In the 1950s, a small minority of Mongolian leaders, including the leader of the time, Yumzhagin Tsebenbal, pursued the incorporation of Mongolia into the Soviet Union, but this was shot down by the rest of the ruling party and the USSR itself. The arrangement did ensure no further military action taken against Mongolia, even during the Sino-Soviet split.

After the collapse of the Soviet Union, Mongolia became a democracy, but it has found the transition from decades of collectivized economy difficult. These days, it is somewhat famous for its velociraptors (of the fossilized variety of course).

Sometimes one will encounter references to Inner Mongolia and/or Outer Mongolia. "Inner Mongolia" refers to that portion of the traditional Mongolian homelands which is now a province of China. "Outer Mongolia" is what is now the independent nation of Mongolia.

The dishes commonly known as "Mongolian barbecue" and "Mongolian beef" have no connection to Mongolia, and actually come from Taiwan and Chinese Americans, respectively.note 


Works set in Mongolia:

Film
  • The Cave of the Yellow Dog is about a young girl who adopts a stray dog against her father's wishes.
  • The Conqueror is a 1956 Genghis Khan biopic, most famous as a member of the What The Hell, Casting Agency? Hall of Fame. John Wayne played the lead role of Genghis Khan. Yes. John Wayne.
    • It's long suspected of being the film that killed him, due to filming on former nuclear testing areas. Of course, the fact that he was a chain smoker for decades might have played a role as well.
  • Genghis Khan is a 1965 biopic of guess who. It's severely flawed but at least has Omar Sharif giving a much, much better performance than Wayne did.
  • Khadak is a 2006 Belgian film set in Mongolia with an all-Mongolian cast, about a nomadic family which is forced to leave the steppe behind and go work in a coal mine.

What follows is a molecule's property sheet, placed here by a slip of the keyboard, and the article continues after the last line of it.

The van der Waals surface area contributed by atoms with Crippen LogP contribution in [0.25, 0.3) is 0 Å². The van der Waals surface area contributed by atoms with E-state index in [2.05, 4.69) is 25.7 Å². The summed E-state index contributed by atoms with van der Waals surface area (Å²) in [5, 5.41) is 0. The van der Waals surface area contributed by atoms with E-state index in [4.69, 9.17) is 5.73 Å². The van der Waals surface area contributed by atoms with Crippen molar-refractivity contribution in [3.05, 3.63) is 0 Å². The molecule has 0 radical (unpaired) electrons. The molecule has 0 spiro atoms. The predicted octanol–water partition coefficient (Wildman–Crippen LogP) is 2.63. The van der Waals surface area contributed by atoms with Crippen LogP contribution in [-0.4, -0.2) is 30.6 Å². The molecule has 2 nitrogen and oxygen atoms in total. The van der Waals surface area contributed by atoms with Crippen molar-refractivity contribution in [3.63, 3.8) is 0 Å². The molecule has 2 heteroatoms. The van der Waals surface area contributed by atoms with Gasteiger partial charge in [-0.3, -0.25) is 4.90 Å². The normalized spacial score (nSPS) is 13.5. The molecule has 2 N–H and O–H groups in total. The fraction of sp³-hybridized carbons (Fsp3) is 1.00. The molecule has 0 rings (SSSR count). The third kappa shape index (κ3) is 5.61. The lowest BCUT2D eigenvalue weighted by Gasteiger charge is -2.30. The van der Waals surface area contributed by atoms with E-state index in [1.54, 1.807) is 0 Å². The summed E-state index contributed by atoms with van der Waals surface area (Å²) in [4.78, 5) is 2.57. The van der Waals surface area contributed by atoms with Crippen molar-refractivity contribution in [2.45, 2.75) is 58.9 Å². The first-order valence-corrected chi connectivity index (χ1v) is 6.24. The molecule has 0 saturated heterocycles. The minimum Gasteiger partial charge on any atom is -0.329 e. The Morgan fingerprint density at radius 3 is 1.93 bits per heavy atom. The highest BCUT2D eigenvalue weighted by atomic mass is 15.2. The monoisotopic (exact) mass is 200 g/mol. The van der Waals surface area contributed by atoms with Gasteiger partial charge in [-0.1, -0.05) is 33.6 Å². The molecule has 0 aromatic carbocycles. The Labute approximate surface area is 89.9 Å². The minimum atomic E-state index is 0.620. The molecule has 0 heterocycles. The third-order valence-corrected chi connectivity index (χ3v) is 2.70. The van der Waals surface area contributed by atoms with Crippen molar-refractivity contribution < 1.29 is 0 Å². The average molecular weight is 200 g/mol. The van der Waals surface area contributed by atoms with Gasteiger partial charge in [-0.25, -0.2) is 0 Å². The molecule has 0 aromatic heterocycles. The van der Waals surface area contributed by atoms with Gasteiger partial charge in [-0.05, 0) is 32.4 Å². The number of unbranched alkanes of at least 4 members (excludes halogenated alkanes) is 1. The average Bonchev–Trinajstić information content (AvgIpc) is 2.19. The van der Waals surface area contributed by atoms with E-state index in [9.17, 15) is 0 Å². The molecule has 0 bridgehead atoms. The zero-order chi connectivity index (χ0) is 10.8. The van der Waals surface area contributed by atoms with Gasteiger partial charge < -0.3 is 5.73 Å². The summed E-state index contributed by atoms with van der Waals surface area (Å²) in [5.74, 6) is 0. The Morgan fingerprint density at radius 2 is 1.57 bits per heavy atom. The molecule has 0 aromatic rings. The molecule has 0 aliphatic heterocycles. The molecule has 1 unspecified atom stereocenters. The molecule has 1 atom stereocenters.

• Mongol is a Russian biopic by Sergei Bodrov about Genghis Khan.
  • My Beautiful Jinjiimaa is a Tearjerker film about a young deaf-mute woman living as a nomad on the steppe.
  • The Story of the Weeping Camel is about a shepherd family trying to save the life of a rare white camel.
  • Urga is a 1991 film about a Mongolian shepherd who befriends a stranded Russian truck driver.
  • Storm Over Asia is a 1928 Soviet propaganda film about a Mongol herder who leads the people of the steppe in revolt against their British Evil Colonialist oppressors.
  • The Way Back, directed by Peter Weir, is about a group of escapees from Stalin's gulag who flee into Mongolia, then have to cross the Gobi Desert on their way to China. It doesn't go well.

Literature

Professional Wrestling
  • Masashi Ozawa, who is actually Japanese, was billed from Mongolia as Killer Khan.

Video Games

The Mongolian flag
The central blue band symbolizes Tengri, chief god of the Turkic pantheon and ruler of the sky, while the red side stripes symbolize the people's ability to thrive in the harsh steppes. At the center of the left stripe is a special character of the Soyombo script; the lower half shows the ever-familiar Yin-Yang symbol, symbolizing the mutuality of opposites, flanked vertically by a pair of rectangles, symbolizing honesty and justice on all levels of society, which are in turn accompanied by downward triangles, signifying vigilance against enemies from within and without, and flanked on both sides by the pillars of The Power of Friendship; the upper half shows the Sun and the Moon, symbolizing Mongolia's wish to exist forever under the skies, and topping the entire symbol is the flame of wealth.